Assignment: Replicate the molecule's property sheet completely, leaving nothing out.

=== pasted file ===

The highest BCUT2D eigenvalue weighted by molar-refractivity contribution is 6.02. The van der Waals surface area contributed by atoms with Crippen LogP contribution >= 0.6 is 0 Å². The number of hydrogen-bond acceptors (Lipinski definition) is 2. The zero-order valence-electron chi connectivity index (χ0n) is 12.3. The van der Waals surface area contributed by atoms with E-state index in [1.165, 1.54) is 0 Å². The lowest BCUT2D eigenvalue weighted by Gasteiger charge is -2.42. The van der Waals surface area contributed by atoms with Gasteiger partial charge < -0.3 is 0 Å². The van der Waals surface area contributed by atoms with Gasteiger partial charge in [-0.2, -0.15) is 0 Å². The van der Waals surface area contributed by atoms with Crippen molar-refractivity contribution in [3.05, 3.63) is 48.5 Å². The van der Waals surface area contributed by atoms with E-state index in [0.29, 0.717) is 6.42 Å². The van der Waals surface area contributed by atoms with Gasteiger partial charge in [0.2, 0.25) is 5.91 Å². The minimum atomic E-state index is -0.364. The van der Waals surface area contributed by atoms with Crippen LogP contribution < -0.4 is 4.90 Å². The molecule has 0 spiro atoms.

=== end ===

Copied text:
The highest BCUT2D eigenvalue weighted by molar-refractivity contribution is 6.02. The van der Waals surface area contributed by atoms with Crippen LogP contribution >= 0.6 is 0 Å². The number of hydrogen-bond acceptors (Lipinski definition) is 2. The zero-order valence-electron chi connectivity index (χ0n) is 12.3. The van der Waals surface area contributed by atoms with E-state index in [1.165, 1.54) is 0 Å². The lowest BCUT2D eigenvalue weighted by Gasteiger charge is -2.42. The van der Waals surface area contributed by atoms with Gasteiger partial charge < -0.3 is 0 Å². The van der Waals surface area contributed by atoms with Gasteiger partial charge in [-0.2, -0.15) is 0 Å². The van der Waals surface area contributed by atoms with Crippen molar-refractivity contribution in [3.05, 3.63) is 48.5 Å². The van der Waals surface area contributed by atoms with E-state index in [0.29, 0.717) is 6.42 Å². The van der Waals surface area contributed by atoms with Gasteiger partial charge in [0.2, 0.25) is 5.91 Å². The minimum atomic E-state index is -0.364. The van der Waals surface area contributed by atoms with Crippen LogP contribution < -0.4 is 4.90 Å². The molecule has 0 spiro atoms.